One game that springs to mind as being a nice entry point is Feng Shui. It doesn't force the players into any sort of creativity, like Dogs does, but simply rewards them when they do.
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Corey_at_Keene
Member

Posts: 8


« Reply #6 on: February 17, 2010, 05:56:29 AM »

This thread has been very helpful in calcifying my thoughts and goals on this project. Let's see if we can condense them into a concise list.

Project Goals

To create a fun, and well crafted game that myself and others will enjoy.
To fill my constant desire to create.
To enhance the fun that my group is already having with strong narrative games.
To explore an era of history that excites me through the lens of of the mythic.

I have answered the first several questions of the P19, as I feel that they are the most applicable to a project so young.  Indeed the forum guidelines tell me that answering all 19  at once is not conducive to receiving appropriate feedback.

What is your game about?
Knights in a mythical Outremer protecting their people while dealing with the temptations of Satan.

What do the charectars do?
The charectars travel around the land fighting infidels, mystical creatures, and old gods of the land.  They face nearly overwhelming odds to their young country, and must deal with the offers of increadible gifts by Satan.

What do the players do?
The players tell the stories of their charectars. The players are strong advocates of their protagonists, and must make decisions about whether it is worth it to accept the gifts of Satan for the greater good.  The players narrate the truth of the world.

How does your setting (or lack thereof) reinforce what your game is about?
Outremer is an old and dangerous land. The knights are but newcomers to the foreign place and are surrounded on all sides by dangers that they are charged with defeating. Ancient magics and hostile peoples inhabbit every corner of their Kingdom. At time it seems that the land itself, arid and unforgiving, is out to crush them.  In many situations they may have to accept Satan's gifts or be defeated by their many enemies.

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Mike Sugarbaker
Member

Posts: 108

|>


« Reply #7 on: February 17, 2010, 11:58:37 AM »

Okay, so, say I'm a player. Satan wants to give my character an awesome power. Enemies will crush me without it. Why, specifically, would I ever say no?

My character wants to protect her people: okay. How are you making me, the player, feel that?

Also:
What do the players do?
The players tell the stories of their characters. The players are strong advocates of their protagonists,

Telling someone's story and being their advocate are two pretty different things. I'd actually say that you cannot possibly do both at the same time. How is your game going to either juggle the two (doable), or take care of one so the players can focus on the other (also doable)?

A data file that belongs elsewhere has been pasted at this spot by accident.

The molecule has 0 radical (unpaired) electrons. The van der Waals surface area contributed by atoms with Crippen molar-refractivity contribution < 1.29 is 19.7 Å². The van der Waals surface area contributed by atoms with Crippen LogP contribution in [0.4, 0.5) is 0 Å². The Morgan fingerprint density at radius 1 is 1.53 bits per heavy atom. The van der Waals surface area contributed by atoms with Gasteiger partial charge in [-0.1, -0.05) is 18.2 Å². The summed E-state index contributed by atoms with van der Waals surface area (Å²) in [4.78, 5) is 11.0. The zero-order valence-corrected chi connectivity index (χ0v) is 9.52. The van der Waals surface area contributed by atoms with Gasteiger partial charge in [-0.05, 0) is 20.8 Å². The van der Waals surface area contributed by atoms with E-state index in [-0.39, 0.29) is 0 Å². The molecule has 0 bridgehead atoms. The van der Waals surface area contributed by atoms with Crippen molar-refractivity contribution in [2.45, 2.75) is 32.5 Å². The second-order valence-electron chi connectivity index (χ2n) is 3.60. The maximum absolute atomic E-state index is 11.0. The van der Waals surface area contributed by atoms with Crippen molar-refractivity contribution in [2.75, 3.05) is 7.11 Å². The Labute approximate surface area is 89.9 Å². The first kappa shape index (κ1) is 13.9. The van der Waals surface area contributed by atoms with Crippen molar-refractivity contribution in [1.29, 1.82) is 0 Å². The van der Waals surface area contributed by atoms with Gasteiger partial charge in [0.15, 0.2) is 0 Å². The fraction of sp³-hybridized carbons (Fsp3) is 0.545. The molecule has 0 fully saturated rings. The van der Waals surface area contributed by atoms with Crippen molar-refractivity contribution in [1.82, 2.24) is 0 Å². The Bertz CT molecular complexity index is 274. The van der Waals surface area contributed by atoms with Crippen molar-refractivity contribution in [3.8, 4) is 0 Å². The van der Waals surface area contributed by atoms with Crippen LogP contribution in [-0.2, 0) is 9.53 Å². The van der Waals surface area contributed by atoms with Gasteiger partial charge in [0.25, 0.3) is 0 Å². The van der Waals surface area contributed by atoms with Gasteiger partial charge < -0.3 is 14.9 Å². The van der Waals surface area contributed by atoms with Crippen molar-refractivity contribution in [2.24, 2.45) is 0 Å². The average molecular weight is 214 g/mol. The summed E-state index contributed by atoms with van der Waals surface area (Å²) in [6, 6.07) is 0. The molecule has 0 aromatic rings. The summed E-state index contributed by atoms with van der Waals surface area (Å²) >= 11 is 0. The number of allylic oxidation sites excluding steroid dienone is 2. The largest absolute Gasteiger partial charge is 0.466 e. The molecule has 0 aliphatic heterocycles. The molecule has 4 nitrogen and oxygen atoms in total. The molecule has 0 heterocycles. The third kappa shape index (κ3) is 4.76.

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Corey_at_Keene
Member

Posts: 8


« Reply #8 on: February 17, 2010, 01:16:01 PM »

Hello Mike.

As to the first  half of your post, I have been tossing around ideas that get to the heart of that tension.  Because I want the choices that the player makes to be meaningful, the demonic powers need to give them an edge that comes with a price.  My initial thought is that one of the stats that represents all that the character is will be a corruption stat.  I would like the corruption stat to carry more weight with it as time goes along. Perhaps this will carry along with it a set of mental/physical degradations.  Perhaps the order has become something along the lines of the Order of St Lazarus.

Quote
Ar Kayon
Member

Posts: 190


« Reply #9 on: February 17, 2010, 02:12:47 PM »

The Idea
Knights of the Temple in the Middle East after the crusades are offered "wonderous powers" by demons as a means of corrupting their souls.

The setting
http://en.wikipedia.org/wiki/Outremer
Outremer, or a mythical version thereof.  Players will most likely play second generation Knights of the Temple whose fathers took part in the great crusades to reclaim this holy land. The land is ancient and full of  old gods and old magic, with many dangers to the young kingdom of invaders. These knights are famed throughout Outremer for their mystical powers, but it is not generally known that these powers come from the knights giving in to the temptations of the demons.

The Particulars
The idea for this game came to me after playing such games as Dogs in the Vineyard and Polaris.  I want to explore the themes of dealing with temptation, and duty.  I also want to push my core group of gamer friends into new creative territory by removing the tactical wargaming aspect of our typical DnD sessions.

To this end I would like to make a narativist game that does not rely on the randomness of dice to resolve conflict, and which puts the power of narration into the hands the players.

As this is really just the kernel of an idea the only mechanics I have in mind as of now is the basic set up of the player's stats.  Instead of the usual body/mind/heart stats I would like each player to  have a list of the knightly virtues; Faith, Largesse, Prowess, Humility...etc.  It is my idea that these virtues will be rated in some manner, and the gifts that they accept from the demons will modify them in various ways while adding to a Corruption stat.

What do I want from this post?
Well first of all, does this sound interesting in the slightest?  But also my knowledge of independent games is still fairly small, and is there anything that I should be looking at that seems to get across what I'm going for with this idea?